After announcing cuts in military hardware, Malcolm Rifkind, Secretary of State for Defence, was warned by a succession of Tories that the services were now 'fully stretched' and he should not contemplate further Treasury-driven reductions.
Winston Churchill, Conservative MP for Davyhulme, thought the line had already been crossed and told Mr Rifkind that however skilfully he dressed up the announcement, he could not 'conceal that it constitutes part of the relentless run-down in the capability of armed forces from an already tiny base.'
Regretting there was no reprieve for any more infantry battalions and concerned at the reduction from 50 destroyers and frigates of a decade ago, to about 35, he went on: 'We will no longer be able toEfulfil our capabilities that we have in the past in the event thTHER write errorat we ever have to fight a significant conventional war in the future.'
Bruce George, a defence specialist and Labour MP for Walsall South, said that Mr Rifkind would go down as the secretary of state 'responsible for reducing the Royal Navy to the lowest number of ships of the line since 1689'. But Mr Rifkind said that was 'historically inaccurate. For example in the 1820s, after the Napoleonic wars, the number of ships of the line was reduced from 98 to 23.'
By contrast, Peter Lilley, Secretary of State for Social Security, was urged by his backbenchers to take a tough line on taxpayer support for 'young girls who have babies in order to get flats and houses', as Harry Greenway, MP for Ealing North, described them at Question Time.
'When the welfare system encourages young women to have babies out of wedlock so that they can get a council house and get benefit, then that system has gone too far,' added Graham Riddick, Conservative MP for Colne Valley.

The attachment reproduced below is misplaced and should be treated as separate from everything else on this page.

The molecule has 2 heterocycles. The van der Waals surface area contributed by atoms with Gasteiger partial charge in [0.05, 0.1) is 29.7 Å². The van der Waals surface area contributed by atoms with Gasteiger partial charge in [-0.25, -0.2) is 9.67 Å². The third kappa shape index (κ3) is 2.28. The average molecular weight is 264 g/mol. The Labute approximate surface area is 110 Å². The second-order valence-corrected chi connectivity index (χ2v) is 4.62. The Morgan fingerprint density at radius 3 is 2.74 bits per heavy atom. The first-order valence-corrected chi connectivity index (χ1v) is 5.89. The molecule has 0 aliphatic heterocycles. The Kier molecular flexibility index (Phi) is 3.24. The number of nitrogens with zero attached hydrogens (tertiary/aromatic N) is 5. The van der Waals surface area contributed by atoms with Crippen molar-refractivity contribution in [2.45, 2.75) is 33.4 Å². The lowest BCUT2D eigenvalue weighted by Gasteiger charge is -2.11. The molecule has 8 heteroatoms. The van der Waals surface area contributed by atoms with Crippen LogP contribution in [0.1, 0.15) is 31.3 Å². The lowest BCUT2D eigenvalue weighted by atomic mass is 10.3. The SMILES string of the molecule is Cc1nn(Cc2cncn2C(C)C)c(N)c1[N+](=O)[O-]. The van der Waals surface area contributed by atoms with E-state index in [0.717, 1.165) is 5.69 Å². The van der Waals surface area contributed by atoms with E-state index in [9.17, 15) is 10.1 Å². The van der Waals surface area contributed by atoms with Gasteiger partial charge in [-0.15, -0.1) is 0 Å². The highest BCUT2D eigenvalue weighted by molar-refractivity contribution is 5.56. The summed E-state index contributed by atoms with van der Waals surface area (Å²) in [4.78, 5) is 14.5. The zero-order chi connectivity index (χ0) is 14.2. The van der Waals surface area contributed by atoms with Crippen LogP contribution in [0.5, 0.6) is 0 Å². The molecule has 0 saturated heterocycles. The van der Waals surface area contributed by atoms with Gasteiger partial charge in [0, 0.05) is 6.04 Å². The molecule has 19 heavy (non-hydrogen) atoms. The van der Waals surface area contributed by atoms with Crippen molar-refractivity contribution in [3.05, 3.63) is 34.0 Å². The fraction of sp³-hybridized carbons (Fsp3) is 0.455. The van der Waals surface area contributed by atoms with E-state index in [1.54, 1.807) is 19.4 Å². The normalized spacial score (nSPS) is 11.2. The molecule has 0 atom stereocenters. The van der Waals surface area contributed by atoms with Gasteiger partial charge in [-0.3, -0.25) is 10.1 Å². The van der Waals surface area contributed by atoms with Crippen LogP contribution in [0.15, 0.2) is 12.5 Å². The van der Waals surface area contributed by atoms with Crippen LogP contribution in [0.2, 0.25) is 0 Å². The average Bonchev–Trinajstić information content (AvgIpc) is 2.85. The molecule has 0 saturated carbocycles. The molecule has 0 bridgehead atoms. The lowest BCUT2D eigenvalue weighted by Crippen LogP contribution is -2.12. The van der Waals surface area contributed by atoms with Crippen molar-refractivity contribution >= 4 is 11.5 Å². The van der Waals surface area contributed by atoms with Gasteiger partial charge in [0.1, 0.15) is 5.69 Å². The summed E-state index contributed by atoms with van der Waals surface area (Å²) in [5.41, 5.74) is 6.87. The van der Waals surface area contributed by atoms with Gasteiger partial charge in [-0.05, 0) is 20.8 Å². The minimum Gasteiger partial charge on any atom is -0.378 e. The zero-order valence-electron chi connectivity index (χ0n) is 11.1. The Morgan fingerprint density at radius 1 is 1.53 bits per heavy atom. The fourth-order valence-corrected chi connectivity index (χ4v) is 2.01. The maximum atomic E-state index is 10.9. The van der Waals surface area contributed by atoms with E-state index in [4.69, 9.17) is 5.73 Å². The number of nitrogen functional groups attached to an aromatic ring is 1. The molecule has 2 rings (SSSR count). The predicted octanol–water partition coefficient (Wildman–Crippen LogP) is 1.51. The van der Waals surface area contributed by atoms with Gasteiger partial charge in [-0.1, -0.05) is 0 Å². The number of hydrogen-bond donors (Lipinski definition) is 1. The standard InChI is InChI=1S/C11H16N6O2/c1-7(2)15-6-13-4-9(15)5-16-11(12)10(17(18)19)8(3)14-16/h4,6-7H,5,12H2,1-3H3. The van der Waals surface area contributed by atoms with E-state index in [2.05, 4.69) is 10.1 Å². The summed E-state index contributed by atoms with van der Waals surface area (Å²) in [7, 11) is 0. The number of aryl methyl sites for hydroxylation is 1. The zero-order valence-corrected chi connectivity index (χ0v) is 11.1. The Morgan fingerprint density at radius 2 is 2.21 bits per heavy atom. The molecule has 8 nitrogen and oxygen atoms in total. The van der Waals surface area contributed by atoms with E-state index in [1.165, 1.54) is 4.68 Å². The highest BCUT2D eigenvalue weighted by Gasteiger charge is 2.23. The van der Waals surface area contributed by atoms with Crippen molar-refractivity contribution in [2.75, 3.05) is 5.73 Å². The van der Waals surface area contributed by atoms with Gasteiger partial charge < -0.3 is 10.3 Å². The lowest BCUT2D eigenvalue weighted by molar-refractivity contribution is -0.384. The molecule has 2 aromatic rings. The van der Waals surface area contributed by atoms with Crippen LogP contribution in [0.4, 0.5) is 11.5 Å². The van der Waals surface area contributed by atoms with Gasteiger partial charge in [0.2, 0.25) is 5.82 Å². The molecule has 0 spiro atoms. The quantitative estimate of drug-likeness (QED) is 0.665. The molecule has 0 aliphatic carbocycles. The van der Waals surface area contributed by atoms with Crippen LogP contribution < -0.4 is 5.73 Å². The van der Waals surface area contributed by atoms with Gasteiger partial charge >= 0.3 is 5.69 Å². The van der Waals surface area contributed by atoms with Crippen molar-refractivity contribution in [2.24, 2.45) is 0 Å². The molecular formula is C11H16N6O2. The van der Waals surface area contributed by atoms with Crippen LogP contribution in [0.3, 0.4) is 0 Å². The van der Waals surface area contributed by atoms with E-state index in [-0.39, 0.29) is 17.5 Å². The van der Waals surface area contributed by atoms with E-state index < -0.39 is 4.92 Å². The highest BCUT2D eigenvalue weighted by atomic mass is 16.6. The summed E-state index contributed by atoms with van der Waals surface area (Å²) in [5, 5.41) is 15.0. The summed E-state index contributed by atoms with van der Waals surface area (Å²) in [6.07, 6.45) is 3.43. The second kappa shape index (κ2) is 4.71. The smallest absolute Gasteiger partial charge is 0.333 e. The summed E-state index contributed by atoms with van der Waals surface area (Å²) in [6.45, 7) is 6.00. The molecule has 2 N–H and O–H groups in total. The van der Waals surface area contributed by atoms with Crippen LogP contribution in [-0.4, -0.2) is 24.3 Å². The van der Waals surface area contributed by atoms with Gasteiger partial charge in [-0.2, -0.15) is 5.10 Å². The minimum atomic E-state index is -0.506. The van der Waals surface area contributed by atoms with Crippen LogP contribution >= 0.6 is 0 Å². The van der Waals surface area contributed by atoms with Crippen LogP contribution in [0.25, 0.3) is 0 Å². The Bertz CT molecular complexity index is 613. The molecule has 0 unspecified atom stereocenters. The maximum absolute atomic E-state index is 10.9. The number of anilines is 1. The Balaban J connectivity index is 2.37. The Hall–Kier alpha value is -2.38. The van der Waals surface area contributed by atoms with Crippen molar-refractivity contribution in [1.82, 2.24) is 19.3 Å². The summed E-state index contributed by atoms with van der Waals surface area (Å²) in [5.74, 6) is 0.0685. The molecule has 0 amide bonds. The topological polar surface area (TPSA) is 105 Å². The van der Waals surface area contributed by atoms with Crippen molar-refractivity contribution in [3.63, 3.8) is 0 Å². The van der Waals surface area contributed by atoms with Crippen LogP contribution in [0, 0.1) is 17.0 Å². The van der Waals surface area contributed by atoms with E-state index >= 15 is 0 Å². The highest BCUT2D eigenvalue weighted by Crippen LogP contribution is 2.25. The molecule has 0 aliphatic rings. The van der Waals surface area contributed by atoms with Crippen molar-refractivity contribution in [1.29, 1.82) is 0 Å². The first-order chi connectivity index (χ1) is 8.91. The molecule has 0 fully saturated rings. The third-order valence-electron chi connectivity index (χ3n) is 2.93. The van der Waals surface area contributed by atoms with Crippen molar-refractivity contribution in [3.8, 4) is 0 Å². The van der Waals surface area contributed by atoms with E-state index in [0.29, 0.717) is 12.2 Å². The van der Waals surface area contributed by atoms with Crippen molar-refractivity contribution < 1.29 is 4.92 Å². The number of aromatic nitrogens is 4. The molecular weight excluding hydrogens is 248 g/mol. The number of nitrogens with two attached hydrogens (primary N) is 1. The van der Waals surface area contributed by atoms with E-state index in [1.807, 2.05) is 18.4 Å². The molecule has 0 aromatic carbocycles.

But Donald Dewar, Labour's social security spokesman, said people were worried about the treatment of lone parents in future budgets following ministerial speeches at the weekend. John Redwood, the Thatcherite Welsh Secretary, suggested single mothers should be denied benefits until fathers had not only made a financial contribution but had been pressed to return home.
The impression had been given that lone parents were 'a feckless group of social outcasts', Mr Dewar said, whereas 70 per cent were divorced, separated or widows. 'Ministers preach family values, but their policies constantly undermine family stability.' Government statistics showed that in 1979, 19 per cent of lone parents had an income of less than half the national average; by 1991-92 the figure had grown to 60 per cent.
But Mr Lilley claimed the largest and fastest growing group of lone parents was the 'never married' category. 'The important thing is that we are not against any category of people. We are certainly not against lone parents. We are in favour of parents accepting responsibility for their children, both parents, and offering them love, affection and support.'
Glenda Jackson, MP for Hampstead and Highgate, said there was no evidence to support the 'scurrilous allegation' that girls deliberately got pregnant to obtain benefits. She called for an assurance that no mother would have benefit denied because either she would not name the father or he could not be found.
Labour returned to the longer-running controversy of pit closures, aided by some of the Tory coal 'rebels' who did not bite three months ago when it appeared that Michael Heseltine, President of the Board of Trade, had secured a reprieve for 12 of 31 doomed mines. Opening a debate, Robin Cook, Labour's trade and industry spokesman, accused ministers of 'vindictive vandalism'. Not a single extra bag of coal had been sold and as a result, two of the 12 were already closing. 'If the Government gets away with it tonight, more of the 12 pits will close before the House returns after the summer.'
David Hunt, Secretary of State for Employment, said miners knew that 'most pits have a strictly limited life'. Replying in the absence of Mr Heseltine, recovering from a heart attack, Mr Hunt emphasised the president's words of three months ago that he could not guarantee British Coal would secure extra sales and that, 'The outcome will be settled, as it should be, in the marketplace'.
As Mr Hunt sang the praises of privatisation, plans for selling off British Rail were coming unstuck in the Lords with a defeat for the Government by 150 votes to 112, inserting into the Railways Bill a right for BR to bid to provide services.